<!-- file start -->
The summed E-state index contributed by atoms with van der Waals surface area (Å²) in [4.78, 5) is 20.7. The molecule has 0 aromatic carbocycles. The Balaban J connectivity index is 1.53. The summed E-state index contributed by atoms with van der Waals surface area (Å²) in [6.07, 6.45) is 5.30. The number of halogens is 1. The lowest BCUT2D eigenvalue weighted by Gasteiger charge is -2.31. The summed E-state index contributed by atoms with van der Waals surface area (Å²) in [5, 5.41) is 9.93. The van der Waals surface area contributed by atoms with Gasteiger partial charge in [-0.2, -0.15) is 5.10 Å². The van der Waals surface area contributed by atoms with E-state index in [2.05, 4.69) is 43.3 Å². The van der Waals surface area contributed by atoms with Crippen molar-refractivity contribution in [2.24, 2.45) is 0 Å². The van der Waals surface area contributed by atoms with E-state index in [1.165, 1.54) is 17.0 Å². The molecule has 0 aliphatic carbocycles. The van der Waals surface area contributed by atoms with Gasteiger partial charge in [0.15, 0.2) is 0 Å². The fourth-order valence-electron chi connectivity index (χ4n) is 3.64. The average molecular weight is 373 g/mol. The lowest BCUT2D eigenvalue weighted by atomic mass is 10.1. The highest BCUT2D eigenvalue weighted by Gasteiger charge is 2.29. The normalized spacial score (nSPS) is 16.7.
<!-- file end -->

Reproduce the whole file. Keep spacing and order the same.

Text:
The summed E-state index contributed by atoms with van der Waals surface area (Å²) in [4.78, 5) is 20.7. The molecule has 0 aromatic carbocycles. The Balaban J connectivity index is 1.53. The summed E-state index contributed by atoms with van der Waals surface area (Å²) in [6.07, 6.45) is 5.30. The number of halogens is 1. The lowest BCUT2D eigenvalue weighted by Gasteiger charge is -2.31. The summed E-state index contributed by atoms with van der Waals surface area (Å²) in [5, 5.41) is 9.93. The van der Waals surface area contributed by atoms with Gasteiger partial charge in [-0.2, -0.15) is 5.10 Å². The van der Waals surface area contributed by atoms with E-state index in [2.05, 4.69) is 43.3 Å². The van der Waals surface area contributed by atoms with Crippen molar-refractivity contribution in [2.24, 2.45) is 0 Å². The van der Waals surface area contributed by atoms with E-state index in [1.165, 1.54) is 17.0 Å². The molecule has 0 aliphatic carbocycles. The van der Waals surface area contributed by atoms with Gasteiger partial charge in [0.15, 0.2) is 0 Å². The fourth-order valence-electron chi connectivity index (χ4n) is 3.64. The average molecular weight is 373 g/mol. The lowest BCUT2D eigenvalue weighted by atomic mass is 10.1. The highest BCUT2D eigenvalue weighted by Gasteiger charge is 2.29. The normalized spacial score (nSPS) is 16.7.